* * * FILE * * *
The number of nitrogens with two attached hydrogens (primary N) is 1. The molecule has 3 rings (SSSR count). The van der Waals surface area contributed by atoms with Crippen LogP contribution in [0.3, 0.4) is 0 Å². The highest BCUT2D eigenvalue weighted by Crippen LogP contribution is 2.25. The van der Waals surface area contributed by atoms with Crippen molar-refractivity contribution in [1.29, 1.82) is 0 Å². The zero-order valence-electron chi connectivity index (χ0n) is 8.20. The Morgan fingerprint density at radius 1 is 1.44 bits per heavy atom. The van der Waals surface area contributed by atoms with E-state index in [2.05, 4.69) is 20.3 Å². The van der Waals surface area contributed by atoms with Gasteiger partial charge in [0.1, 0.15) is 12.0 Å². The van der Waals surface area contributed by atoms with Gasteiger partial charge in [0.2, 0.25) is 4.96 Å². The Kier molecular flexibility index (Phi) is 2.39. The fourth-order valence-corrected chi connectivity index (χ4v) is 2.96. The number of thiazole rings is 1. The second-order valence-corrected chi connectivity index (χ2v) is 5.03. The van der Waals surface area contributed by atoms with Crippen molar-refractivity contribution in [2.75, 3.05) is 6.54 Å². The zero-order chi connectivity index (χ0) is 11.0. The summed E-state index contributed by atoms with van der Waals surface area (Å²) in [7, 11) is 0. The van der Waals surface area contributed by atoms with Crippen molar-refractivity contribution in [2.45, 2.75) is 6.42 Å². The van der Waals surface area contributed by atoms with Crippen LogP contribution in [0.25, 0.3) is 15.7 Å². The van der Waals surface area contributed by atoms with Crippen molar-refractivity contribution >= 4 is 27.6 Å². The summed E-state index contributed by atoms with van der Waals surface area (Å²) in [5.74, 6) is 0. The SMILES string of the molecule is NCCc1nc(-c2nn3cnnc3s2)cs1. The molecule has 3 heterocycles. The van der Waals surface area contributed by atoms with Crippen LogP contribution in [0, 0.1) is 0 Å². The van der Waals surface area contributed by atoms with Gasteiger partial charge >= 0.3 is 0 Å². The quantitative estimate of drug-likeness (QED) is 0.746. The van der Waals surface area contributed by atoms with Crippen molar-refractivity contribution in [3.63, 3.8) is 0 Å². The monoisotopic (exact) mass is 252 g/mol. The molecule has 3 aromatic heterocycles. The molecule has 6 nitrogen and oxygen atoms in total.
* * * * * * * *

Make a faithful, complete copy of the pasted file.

The number of nitrogens with two attached hydrogens (primary N) is 1. The molecule has 3 rings (SSSR count). The van der Waals surface area contributed by atoms with Crippen LogP contribution in [0.3, 0.4) is 0 Å². The highest BCUT2D eigenvalue weighted by Crippen LogP contribution is 2.25. The van der Waals surface area contributed by atoms with Crippen molar-refractivity contribution in [1.29, 1.82) is 0 Å². The zero-order valence-electron chi connectivity index (χ0n) is 8.20. The Morgan fingerprint density at radius 1 is 1.44 bits per heavy atom. The van der Waals surface area contributed by atoms with E-state index in [2.05, 4.69) is 20.3 Å². The van der Waals surface area contributed by atoms with Gasteiger partial charge in [0.1, 0.15) is 12.0 Å². The van der Waals surface area contributed by atoms with Gasteiger partial charge in [0.2, 0.25) is 4.96 Å². The Kier molecular flexibility index (Phi) is 2.39. The fourth-order valence-corrected chi connectivity index (χ4v) is 2.96. The number of thiazole rings is 1. The second-order valence-corrected chi connectivity index (χ2v) is 5.03. The van der Waals surface area contributed by atoms with Crippen molar-refractivity contribution in [2.75, 3.05) is 6.54 Å². The zero-order chi connectivity index (χ0) is 11.0. The summed E-state index contributed by atoms with van der Waals surface area (Å²) in [7, 11) is 0. The van der Waals surface area contributed by atoms with Crippen molar-refractivity contribution in [2.45, 2.75) is 6.42 Å². The van der Waals surface area contributed by atoms with Crippen LogP contribution in [0.25, 0.3) is 15.7 Å². The van der Waals surface area contributed by atoms with Crippen molar-refractivity contribution >= 4 is 27.6 Å². The summed E-state index contributed by atoms with van der Waals surface area (Å²) in [5.74, 6) is 0. The SMILES string of the molecule is NCCc1nc(-c2nn3cnnc3s2)cs1. The molecule has 3 heterocycles. The van der Waals surface area contributed by atoms with Crippen LogP contribution in [0, 0.1) is 0 Å². The van der Waals surface area contributed by atoms with Gasteiger partial charge >= 0.3 is 0 Å². The quantitative estimate of drug-likeness (QED) is 0.746. The van der Waals surface area contributed by atoms with Crippen molar-refractivity contribution in [3.63, 3.8) is 0 Å². The monoisotopic (exact) mass is 252 g/mol. The molecule has 3 aromatic heterocycles. The molecule has 6 nitrogen and oxygen atoms in total.